As hinted by its name, banoffee tart is a dessert filled with bananas, cream, and toffee. My friend and colleague Michelle Smith was obsessed with creating a version of this English classic. She had tried it as a child while traveling with her family in England, and as a grown-up and professional baker, she became determined to re-create the banoffee tart of yore.
We tried both a pie crust and a tart shell for side-by-side comparison. The fork-tender pie crust was delicious, but we worried it would take too much toffee cream to fill it up, making it unbearably sweet. In contrast, we loved how buttery shortbread paired with a thin layer of flavorsome filling. I decided to incorporate rice flour when the creamy filling turned our tart shell soggy. Rice flour, with its fine and gritty texture, is ideal for adding a crispy texture to baked goods. This quickly resolved the problem. We painted a tiny amount of melted dark chocolate across the shell’s bottom, adding a flirtatious hint of bitterness to contrast with the toffee’s sweetness. A solid layer of thinly sliced banana followed. Then we topped the finished tart with unsweetened whipped cream. When we cut into the tart, we marveled as each slice revealed layers of each component, and once we ate a forkful, we knew we had a hit. This was one chic dessert! I never asked Michelle how our rendition compared to her first banoffee, but I can confirm that many happy customers claimed it was the best they’d ever had.
I suggest you hold on to the tart dough recipe for all your tart purposes. The flavor is neutral and pairs well with a variety of fillings.
To make the toffee cream, you will need dulce de leche (also known as milk jam in the United Kingdom and confiture de lait in France), which can be found in the Latin American section of the grocery store. It’s usually made by manufacturers of sweetened condensed milk such as Borden and Nestlé. You can also make your own: Pour one 14-ounce can of condensed milk into a glass baking dish such as a 9-inch pie dish. Set the baking dish inside a larger vessel, such as a roasting pan, and add hot water until it reaches halfway up the sides of the pie dish. Cover with a lid or aluminum foil and bake in a preheated 400ºF oven for 60 to 75 minutes or until the condensed milk has caramelized and is the color and consistency of peanut butter. —Roxana Jullapat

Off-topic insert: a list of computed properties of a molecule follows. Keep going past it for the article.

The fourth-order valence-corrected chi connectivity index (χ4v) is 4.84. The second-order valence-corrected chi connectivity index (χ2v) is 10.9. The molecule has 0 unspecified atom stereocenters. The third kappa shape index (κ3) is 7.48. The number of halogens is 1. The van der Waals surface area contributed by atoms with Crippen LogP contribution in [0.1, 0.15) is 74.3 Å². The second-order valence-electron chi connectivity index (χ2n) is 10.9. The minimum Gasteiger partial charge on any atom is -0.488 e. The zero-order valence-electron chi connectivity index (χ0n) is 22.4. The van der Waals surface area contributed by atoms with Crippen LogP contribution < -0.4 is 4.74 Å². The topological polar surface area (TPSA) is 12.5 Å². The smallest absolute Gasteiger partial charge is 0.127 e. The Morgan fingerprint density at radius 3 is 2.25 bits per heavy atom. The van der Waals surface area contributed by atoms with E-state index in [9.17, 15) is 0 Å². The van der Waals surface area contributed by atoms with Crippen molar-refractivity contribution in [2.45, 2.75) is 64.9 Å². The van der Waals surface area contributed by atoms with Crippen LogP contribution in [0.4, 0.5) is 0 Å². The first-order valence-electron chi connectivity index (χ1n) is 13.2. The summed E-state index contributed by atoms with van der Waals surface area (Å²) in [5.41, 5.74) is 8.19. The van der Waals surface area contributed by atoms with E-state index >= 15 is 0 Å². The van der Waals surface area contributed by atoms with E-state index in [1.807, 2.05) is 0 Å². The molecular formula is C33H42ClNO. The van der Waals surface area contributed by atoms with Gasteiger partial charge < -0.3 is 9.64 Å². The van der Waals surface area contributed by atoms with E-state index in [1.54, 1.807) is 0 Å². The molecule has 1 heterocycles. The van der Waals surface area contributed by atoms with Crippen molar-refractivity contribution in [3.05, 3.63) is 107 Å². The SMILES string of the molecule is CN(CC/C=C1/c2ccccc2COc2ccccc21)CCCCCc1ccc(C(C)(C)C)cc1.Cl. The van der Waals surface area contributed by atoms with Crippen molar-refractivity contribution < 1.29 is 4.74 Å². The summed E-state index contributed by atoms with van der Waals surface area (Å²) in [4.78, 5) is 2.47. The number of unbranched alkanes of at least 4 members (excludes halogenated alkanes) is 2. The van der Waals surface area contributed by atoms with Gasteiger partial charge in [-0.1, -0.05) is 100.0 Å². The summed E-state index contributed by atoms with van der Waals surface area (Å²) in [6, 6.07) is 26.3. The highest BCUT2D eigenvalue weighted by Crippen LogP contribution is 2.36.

Test Kitchen Notes
Reprinted from "Mother Grains: Recipes for the Grain Revolution." Copyright © 2021 by Roxana Jullapat. With permission of the publisher, W. W. Norton & Company, Inc. All rights reserved. —The Editors
- Prep time 45 minutes
- Cook time 55 minutes
- makes Makes 1 (9-inch) tart (6 to 8 servings)
- Tart shell
plus 2 tablespoons (90 grams) all-purpose flour, plus more for dusting
plus 2 tablespoons (55 grams) brown rice flour
(100 grams) cold unsalted butter, cut into ½-inch cubes
large egg yolks
scant 1/4 cups
(45 grams) bittersweet chocolate chips
- Banoffee filling
plus 2 tablespoons (90 milliliters) dulce de leche, homemade or store-bought
plus 2 tablespoons (90 milliliters) sweetened condensed milk
packed (55 grams) dark brown sugar
(½ stick/55 grams) unsalted butter
(240 milliliters) heavy cream, whipped to soft peaks
Cocoa powder or chocolate shavings, to decorate (optional)
- Lightly coat a 9-inch tart pan with cooking spray.
- For the shell, in a stand mixer fitted with the paddle attachment, mix the flours, butter, sugar, and salt on low speed for 2 minutes, until the mixture resembles coarse meal. Add the egg yolks and water and continue to mix until the dough just comes together.
- Turn the dough out onto a floured surface and shape into a disk.
- With a rolling pin, flatten the dough to a circle about 10 inches in diameter and 1∕8 inch thick, dusting with flour as necessary to prevent sticking. Carefully transfer the dough circle to the prepared tart pan, gently pressing the dough up the sides of the pan and removing any excess dough. If the dough rips while shaping the tart shell, patch it with a lump of additional dough. Using a fork, poke the surface of the tart shell all over. Chill the tart shell for 30 minutes.
- Place a rack in the center of the oven; heat the oven to 350°F.
- Place the tart pan on a baking sheet. Cut a parchment paper circle about 12 inches in diameter and line the inside of the tart shell with the parchment circle. Fill with beans or pie weights and bake for 20 minutes. Rotate the pan and bake for another 20 to 25 minutes, until the crust is golden. Rotating the pan halfway through the baking process will ensure that the tart shell bakes evenly. Remove from the oven and carefully lift out the parchment circle with the pie weights. Sprinkle the chocolate chips over the warm shell. Wait for 2 minutes, until the chocolate melts, and using a pastry brush, paint the surface of the tart shell with the melted chocolate. Let cool.
- For the filling, in a medium saucepan over low heat, cook the dulce de leche, condensed milk, brown sugar, butter, and salt, stirring constantly with a wooden spoon to prevent sticking, for 3 to 4 minutes, until the mixture has thickened. Immediately pour the caramel filling into the tart shell. Using an offset spatula, spread in an even layer. Let cool.
- Slice the bananas into thin coins. Cover the caramel layer with the banana slices. If needed, you can do a double layer of bananas—just make sure you use all of the fruit.
- Cover the top with the whipped cream. Refrigerate the tart until ready to serve. If you wish, sprinkle the top lightly with sifted cocoa powder or chocolate shavings before serving. Enjoy within 2 days.